If you can't remove your wheel in the usual way due to rust, take it to a shop that has a puller for just such cases. When all else fails, you will have to cut it off with a torch.
Finally, to check the tightness of individual spokes in your wire wheels, jack the car up to remove the weight from the wheels. The wire wheel must hang down on its spokes. Next, tap them to listen for the dull sound of a loose spoke.
One complete set of wheels and hubs might seem expensive, but have you ever checked on how much it would cost to replace your car? Then there are the hospital expenses to consider .
Mysteries of Motor Oils
Did you know that your motor oil does not 'wear out'? No matter how black it looks, it still lubricates.
Before World War II it was a common practice on farms (and possibly other places) to take the oil that had been drained from any motor and deposit it into a 55 gallon drum that sat up in the rafters of a barn. A stout piece of rope (at least 1 inch in diameter) long enough to reach from the bottom of the barrel up over the top and down to ground level was soaked in the old oil until it was saturated. One end of the rope was tied around a suitable heavy object and remained in the barrel. The other end was extended out of the barrel and allowed to hang down to ground level, with the end in a bucket. The oil would drip into the bucket, and be returned to the drum in the rafters. This process would eventually clean up the oil, as it was a siphon and the dirt in the oil was trapped in the rope. When the oil started flowing 'clear' it was put back in the tractor/car/mower or any vehicle that needed it. The only time oil was 'lost' was due to bad rings/valve guides which burned the oil. Eventually the rope became full of the dirt and had to be replaced but hundreds of gallons of oil had been 'cleaned' in the process.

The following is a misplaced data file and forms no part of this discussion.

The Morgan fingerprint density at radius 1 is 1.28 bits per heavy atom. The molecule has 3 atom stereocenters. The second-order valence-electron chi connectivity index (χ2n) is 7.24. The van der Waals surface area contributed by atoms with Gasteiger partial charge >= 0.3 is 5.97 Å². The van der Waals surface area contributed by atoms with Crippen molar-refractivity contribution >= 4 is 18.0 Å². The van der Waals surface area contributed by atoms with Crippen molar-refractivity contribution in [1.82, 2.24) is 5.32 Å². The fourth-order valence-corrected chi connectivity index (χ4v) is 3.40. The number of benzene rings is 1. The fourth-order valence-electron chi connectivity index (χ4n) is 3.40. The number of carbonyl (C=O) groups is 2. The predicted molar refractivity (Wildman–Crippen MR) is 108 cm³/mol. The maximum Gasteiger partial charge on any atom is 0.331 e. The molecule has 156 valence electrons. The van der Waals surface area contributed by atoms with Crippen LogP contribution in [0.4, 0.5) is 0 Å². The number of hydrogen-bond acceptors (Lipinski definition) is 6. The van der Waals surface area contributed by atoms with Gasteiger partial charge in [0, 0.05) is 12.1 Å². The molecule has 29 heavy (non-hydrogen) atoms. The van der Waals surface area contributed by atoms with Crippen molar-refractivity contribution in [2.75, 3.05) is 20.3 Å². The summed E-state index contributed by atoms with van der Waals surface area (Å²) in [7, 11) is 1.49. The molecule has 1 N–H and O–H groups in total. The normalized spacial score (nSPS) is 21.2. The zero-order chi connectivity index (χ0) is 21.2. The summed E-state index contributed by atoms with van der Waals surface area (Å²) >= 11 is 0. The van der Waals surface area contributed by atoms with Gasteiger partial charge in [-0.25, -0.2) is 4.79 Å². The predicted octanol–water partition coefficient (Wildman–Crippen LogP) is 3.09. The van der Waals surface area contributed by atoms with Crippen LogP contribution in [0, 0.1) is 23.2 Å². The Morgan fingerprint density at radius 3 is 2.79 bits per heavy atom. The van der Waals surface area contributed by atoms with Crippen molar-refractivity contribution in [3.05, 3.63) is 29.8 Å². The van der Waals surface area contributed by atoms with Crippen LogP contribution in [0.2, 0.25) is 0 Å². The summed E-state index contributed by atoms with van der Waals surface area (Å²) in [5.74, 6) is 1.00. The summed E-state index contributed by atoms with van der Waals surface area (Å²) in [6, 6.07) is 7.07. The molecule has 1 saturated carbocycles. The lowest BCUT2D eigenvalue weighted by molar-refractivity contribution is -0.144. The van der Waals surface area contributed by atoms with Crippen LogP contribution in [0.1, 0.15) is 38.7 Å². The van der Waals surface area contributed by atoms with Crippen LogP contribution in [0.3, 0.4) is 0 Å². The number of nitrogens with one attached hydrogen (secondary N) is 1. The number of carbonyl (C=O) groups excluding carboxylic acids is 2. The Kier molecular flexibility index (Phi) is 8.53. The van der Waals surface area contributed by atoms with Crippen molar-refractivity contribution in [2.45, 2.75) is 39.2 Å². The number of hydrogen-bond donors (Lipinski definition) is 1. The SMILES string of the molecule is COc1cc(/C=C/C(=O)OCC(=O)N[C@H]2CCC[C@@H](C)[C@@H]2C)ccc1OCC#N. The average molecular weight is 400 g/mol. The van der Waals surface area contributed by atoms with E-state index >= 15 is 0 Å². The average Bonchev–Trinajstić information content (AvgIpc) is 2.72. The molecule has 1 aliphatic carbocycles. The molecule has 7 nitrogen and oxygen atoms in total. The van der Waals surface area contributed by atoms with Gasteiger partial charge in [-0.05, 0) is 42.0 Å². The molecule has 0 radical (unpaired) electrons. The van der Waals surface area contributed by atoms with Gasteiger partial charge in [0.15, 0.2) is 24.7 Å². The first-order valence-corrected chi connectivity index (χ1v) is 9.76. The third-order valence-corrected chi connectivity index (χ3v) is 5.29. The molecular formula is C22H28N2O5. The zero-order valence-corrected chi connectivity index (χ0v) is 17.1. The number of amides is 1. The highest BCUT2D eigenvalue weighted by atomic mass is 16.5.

The number that designates the motor oil's viscosity is a reference number that applies to the slope of the curve that results from plotting rate of flow thru the 'standard size hole' vs. temperature (-40ß F to +275ß F). The flow rate units used are Centistokes/second. The curve is for an 'ideal' flow of a single viscosity oil. A "5" weight oil is extremely thin and has a fast flow rate at the various temperatures involved. A "50" weight oil is extremely thick and thus has a slower rate of flow all along the curve. Lower viscosity is required in cold weather for reduced drag during starting. Higher viscosity is required for high temperature operation in order to maintain sufficient oil pressure when the motor has warmed up and the clearances have increased (except in Mazda's rotary engines, where clearances decrease so the oil pressure goes UP).